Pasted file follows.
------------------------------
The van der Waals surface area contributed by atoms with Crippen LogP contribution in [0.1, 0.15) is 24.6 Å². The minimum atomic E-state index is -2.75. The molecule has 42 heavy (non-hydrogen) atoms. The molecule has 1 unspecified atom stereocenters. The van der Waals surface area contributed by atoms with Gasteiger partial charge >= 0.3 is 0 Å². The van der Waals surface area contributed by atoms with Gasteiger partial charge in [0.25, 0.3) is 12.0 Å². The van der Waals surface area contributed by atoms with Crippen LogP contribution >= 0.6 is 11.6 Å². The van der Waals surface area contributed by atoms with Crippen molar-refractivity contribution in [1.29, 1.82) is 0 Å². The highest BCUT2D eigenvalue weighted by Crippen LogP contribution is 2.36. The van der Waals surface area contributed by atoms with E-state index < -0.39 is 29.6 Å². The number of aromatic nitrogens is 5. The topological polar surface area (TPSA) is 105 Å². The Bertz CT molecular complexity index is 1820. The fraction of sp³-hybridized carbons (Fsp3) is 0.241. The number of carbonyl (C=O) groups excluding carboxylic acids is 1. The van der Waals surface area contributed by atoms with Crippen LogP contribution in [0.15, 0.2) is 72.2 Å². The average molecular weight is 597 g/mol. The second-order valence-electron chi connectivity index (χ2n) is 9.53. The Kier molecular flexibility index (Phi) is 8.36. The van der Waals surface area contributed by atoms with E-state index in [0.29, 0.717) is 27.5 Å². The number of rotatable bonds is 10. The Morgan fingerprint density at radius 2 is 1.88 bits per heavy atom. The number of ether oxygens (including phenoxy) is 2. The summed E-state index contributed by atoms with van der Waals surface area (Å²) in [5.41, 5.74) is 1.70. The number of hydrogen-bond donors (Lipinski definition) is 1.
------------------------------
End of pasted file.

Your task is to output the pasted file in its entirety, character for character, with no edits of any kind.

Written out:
The van der Waals surface area contributed by atoms with Crippen LogP contribution in [0.1, 0.15) is 24.6 Å². The minimum atomic E-state index is -2.75. The molecule has 42 heavy (non-hydrogen) atoms. The molecule has 1 unspecified atom stereocenters. The van der Waals surface area contributed by atoms with Gasteiger partial charge >= 0.3 is 0 Å². The van der Waals surface area contributed by atoms with Gasteiger partial charge in [0.25, 0.3) is 12.0 Å². The van der Waals surface area contributed by atoms with Crippen LogP contribution >= 0.6 is 11.6 Å². The van der Waals surface area contributed by atoms with Crippen molar-refractivity contribution in [1.29, 1.82) is 0 Å². The highest BCUT2D eigenvalue weighted by Crippen LogP contribution is 2.36. The van der Waals surface area contributed by atoms with E-state index < -0.39 is 29.6 Å². The number of aromatic nitrogens is 5. The topological polar surface area (TPSA) is 105 Å². The Bertz CT molecular complexity index is 1820. The fraction of sp³-hybridized carbons (Fsp3) is 0.241. The number of carbonyl (C=O) groups excluding carboxylic acids is 1. The van der Waals surface area contributed by atoms with Crippen LogP contribution in [0.15, 0.2) is 72.2 Å². The average molecular weight is 597 g/mol. The second-order valence-electron chi connectivity index (χ2n) is 9.53. The Kier molecular flexibility index (Phi) is 8.36. The van der Waals surface area contributed by atoms with E-state index in [0.29, 0.717) is 27.5 Å². The number of rotatable bonds is 10. The Morgan fingerprint density at radius 2 is 1.88 bits per heavy atom. The number of ether oxygens (including phenoxy) is 2. The summed E-state index contributed by atoms with van der Waals surface area (Å²) in [5.41, 5.74) is 1.70. The number of hydrogen-bond donors (Lipinski definition) is 1.